D was hinting that he would like something sweet in his lunch box for work to snack on like flapjacks or muffins.  Truth is I've been a bit slack making both.  I used to make them on a regular basis as neither of us has breakfast in the morning, especially on working days and this was a good way to address that gap in our diet.  Well this time round I was more than happy to to the hint.  
As I only had a good handful of strawberries, I sliced them thinly  for a couple of reasons.  To make them stretch, but also I did not want the juices to make the flapjack soggy, just add enough moisture and natural strawberry flavour.  They were simple, summery and lovely, I think though they could have done with a drizzle of white chocolate just to make them appeal to the eye more, but they were perfect for filling that hunger pang in the morning.  

Saturday, 13 June 2015

Swansea VegFest

This time last week I had come back from Swansea Veg Mini-Fest.  
We were there quite early, but it was a good sign as people were beginning to gather. 

Friday, 12 June 2015

Baby Sweetcorn, Peas and Mint Quiche

It is with some amusement I note that my past few blog posts have been rather yellow, and to add to that I have another rather yellow - bronze tinged Quiche to share.  The difference with these are that they are smaller, individual ones.  I think sometimes they just look just nicer on a plate.

I am not a fan of baby sweetcorn or cornlettes.  To me they resemble a plastic pretend decorative vegetable, only good to garnish a salad plate or such.  Frankly, I find them quite tasteless, but I will put my hand up and admit that I do sometimes add it to Thai Red Curry, and only because D doesn't mind them. I actually prefer the baby sweetcorns bigger sister: sweetcorn on the cob,  Sweetcorn with more crunch and sweetcorn with more juice and sweetcorn with more flavour. 
I had originally planned to make a Spring Green Vegetable Quiche, but then when I walked past a packet of baby sweetcorn, my mind was changed.  So what changed my mind? Another colour was required on the plate.  Once made, the sweetcorn retained its crunch and there was slight sweetness from the peas and a hint of mint. I am sharing this recipe with Lavender and Lovage for Cooking with Herbs  challenge.

Wednesday, 10 June 2015

Wye Valley Asparagus, Broad Beans and Mint Quiche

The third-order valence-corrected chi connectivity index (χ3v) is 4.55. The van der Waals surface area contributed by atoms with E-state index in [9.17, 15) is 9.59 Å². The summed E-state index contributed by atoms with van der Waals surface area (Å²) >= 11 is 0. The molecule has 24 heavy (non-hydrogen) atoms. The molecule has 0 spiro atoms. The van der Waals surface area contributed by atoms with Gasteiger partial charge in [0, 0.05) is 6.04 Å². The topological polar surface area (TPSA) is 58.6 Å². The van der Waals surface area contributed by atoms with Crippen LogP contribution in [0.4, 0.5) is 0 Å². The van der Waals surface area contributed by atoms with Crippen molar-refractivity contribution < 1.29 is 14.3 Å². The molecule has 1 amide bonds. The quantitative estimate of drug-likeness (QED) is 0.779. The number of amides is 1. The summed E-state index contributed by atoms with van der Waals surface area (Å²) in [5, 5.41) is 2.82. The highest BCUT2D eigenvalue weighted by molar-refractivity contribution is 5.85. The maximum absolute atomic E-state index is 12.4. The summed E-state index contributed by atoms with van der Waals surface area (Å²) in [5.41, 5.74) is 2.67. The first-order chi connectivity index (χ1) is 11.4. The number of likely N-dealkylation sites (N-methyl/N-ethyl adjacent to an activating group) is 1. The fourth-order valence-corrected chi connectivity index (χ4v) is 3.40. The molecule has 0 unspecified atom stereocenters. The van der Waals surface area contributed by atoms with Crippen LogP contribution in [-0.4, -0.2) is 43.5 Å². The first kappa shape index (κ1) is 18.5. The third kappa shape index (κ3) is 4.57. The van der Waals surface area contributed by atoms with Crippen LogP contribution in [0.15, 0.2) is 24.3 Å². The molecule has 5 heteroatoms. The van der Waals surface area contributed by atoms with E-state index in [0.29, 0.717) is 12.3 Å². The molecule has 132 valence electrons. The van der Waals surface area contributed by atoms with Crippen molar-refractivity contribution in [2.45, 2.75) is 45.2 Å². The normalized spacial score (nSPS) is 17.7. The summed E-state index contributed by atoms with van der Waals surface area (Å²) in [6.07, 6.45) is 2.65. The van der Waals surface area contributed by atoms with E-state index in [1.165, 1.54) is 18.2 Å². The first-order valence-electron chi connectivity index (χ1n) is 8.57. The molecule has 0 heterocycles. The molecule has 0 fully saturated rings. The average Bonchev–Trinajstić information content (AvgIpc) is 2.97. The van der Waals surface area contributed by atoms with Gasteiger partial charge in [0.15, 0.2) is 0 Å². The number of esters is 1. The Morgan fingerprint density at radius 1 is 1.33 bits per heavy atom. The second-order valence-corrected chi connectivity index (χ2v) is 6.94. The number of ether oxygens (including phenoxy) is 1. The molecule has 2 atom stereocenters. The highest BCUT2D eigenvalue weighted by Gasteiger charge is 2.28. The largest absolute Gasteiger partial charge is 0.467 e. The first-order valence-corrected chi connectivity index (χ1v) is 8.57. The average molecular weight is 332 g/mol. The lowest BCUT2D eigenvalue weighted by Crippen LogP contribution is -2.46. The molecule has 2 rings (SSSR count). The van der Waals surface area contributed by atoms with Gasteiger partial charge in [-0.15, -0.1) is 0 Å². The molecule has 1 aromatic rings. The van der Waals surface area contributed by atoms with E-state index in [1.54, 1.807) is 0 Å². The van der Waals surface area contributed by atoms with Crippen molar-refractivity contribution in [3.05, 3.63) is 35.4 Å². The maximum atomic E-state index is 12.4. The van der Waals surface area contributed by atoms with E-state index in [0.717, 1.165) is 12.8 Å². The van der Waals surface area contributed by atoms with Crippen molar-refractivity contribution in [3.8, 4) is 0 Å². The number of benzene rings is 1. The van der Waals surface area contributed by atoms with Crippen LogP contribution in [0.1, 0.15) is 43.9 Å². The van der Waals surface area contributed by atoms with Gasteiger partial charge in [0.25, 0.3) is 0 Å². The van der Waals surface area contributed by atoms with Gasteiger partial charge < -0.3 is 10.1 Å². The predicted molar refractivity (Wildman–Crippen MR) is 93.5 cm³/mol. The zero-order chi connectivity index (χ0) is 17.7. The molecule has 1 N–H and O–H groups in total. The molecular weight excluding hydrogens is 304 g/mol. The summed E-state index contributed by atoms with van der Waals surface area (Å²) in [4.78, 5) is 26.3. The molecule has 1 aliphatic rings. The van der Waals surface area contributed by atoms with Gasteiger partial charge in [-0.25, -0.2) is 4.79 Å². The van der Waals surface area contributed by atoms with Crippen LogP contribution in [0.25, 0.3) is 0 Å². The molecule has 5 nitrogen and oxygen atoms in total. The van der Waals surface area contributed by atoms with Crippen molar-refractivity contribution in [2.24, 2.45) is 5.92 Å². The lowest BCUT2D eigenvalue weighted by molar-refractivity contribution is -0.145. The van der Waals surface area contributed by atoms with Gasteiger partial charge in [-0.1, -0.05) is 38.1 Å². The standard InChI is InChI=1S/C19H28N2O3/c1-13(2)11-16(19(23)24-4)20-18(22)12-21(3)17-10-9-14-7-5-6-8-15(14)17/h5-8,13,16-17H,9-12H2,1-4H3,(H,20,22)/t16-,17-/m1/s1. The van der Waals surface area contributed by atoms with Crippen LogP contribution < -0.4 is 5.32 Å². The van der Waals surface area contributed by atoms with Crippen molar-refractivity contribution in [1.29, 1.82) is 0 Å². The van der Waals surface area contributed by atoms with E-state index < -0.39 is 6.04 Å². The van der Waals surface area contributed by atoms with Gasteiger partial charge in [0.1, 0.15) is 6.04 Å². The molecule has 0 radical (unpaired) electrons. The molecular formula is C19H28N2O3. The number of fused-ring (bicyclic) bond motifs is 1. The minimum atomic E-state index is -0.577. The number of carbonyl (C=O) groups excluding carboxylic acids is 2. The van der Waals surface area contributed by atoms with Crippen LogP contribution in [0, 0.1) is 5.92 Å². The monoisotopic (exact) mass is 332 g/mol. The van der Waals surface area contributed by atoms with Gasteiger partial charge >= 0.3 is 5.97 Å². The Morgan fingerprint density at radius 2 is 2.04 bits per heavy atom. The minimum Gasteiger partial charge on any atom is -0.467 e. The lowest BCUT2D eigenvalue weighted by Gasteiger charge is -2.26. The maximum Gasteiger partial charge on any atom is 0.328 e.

Lighter and brighter evenings call for light and easy to eat food.  

Over the next few days, various quiches, tarts and salads will be appearing on our plate. One of the first is this Wye Valley Asparagus, Caerphilly Broad Beans and homegrown mint. 

D is totally enjoying these leggy green spears whilst they are in season and taking advantage of when he sees it on offer, bringing some home by the bundle for me to work my culinary magic on and bring to the table.  But truth is there is not an awful lot you can do to asparagus.  I mean I don't want to mess with it too much, turning it into a soup or an asparagus hummus. 
Because of the asparagus short season, I really do think the best way to enjoy it is to simply blanch it and tuck in: dipping it into soft boiled eggs; stirred into a pasta dish or as a simple tart topping, maybe even in a risotto.  

Back to this home-made Asparagus, Broad Beans and Mint Quiche.  All the flavours were there.  The green grassy flavour of the asparagus, the burst of the fresh broad beans still in its skin and the mint was just right, not overpowering at all. The oozy eggy creamy cheesy filling was just right too, it had a little wobble which I liked; and more to my surprise this aspect remained - even on reheating.  

Tuesday, 9 June 2015

Za'atar Crusty Crunchy Creamy Butter Beans

I know I am hitting you with them, but here is another bookmarked recipe. I saw these Giant Crusty Creamy White Beans on Maple Spices blog a few years back, 2009 to be more precise and at the time I did not have Heidi Swanson's book 'Super Natural Cooking'.   At that time I used to write and comment under my pseudonym Mangocheeks, but have since revealed my real name.  Anyway, Debbie's blog was one of the first vegan blogs that I raved about  on my blog and still continue to this day. If your not familiar with Maple Spice, then please do go by and check it out.

Well it may have taken me almost 6 years to make, but I have finally got round to making these Crusty Crunchy Creamy White Beans (thanks to soaking way too much butter beans for the Turmeric Butter Beans with dill and garlic recipe) and it was worth doing.  The butter beans were crusty and crunchy on the outside, soft like mashed potato on the inside.  I couldn't help picking hem out of the pan warm.  
I know I have coated them with Zaatar here, but it could have easily have been Smoked Paprika; Sumac or even (smoked) sea salt and freshly ground black pepper.